33. GE will build an advanced-battery plant http://www.businessweek.com/innovate/content/may2009/id20090512_722534.htm General Electric (GE) said on May 12 that it would invest $100 million in a battery manufacturing plant in upstate New York, which will produce sodium-based batteries for hybrid trains and other vehicles. The venture, a new business for the company's GE Transportation unit, should bring in $500 million by 2015 and $1 billion a few years later, says Chief Executive Jeffrey Immelt…The factory will make batteries based on a proprietary sodium-and-nickel-chloride formula and tightly controlled manufacturing process that the company invented about five years ago. Little says GE has 30 patents on the technology, which stores energy produced when a vehicle brakes…”

34. Build a Wi-Fi antenna using household materials http://www.h-online.com/features/Build-a-Wi-Fi-radio-relay-using-household-materials--/110278 “…The range of a WiFi router can be considerably extended simply by connecting a directional antenna. Standard omni-directional stub antennas are at the lower end of the performance scale, and they quickly come up against their limits when you need to give your own home better coverage, provide your neighbour with DSL, or pick up as many radio networks as possible while war driving…Neighbourhood WiFi routers with omni-directional aerials are in any case the worst sources of interference in a city…The simply made tin-can antenna, with the dimensions given here, is suitable for base stations and for clients who transmit on 2.4 GHz in accordance with the IEEE 802.11b and 802.11g standards…”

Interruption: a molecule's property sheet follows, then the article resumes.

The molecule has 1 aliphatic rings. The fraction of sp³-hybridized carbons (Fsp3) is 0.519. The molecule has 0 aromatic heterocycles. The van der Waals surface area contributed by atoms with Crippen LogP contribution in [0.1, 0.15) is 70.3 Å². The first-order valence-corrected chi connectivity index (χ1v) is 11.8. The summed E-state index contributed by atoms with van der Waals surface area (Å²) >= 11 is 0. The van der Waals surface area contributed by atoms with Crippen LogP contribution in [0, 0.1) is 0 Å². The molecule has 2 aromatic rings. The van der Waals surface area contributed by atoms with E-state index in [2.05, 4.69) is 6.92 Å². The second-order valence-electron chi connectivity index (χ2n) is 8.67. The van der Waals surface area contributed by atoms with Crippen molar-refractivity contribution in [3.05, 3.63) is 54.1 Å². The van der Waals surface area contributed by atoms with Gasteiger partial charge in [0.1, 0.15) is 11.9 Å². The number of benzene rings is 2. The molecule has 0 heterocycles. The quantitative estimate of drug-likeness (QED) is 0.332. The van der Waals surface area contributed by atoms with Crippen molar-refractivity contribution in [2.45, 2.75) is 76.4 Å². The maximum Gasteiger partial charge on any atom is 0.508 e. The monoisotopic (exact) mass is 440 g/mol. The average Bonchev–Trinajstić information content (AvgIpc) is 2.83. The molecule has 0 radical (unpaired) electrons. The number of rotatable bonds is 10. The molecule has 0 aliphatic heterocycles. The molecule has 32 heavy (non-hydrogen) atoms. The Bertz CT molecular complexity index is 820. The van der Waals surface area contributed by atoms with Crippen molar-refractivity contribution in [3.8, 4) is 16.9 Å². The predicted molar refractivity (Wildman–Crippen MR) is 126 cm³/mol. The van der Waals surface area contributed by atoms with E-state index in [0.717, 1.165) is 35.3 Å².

Leisure & Entertainment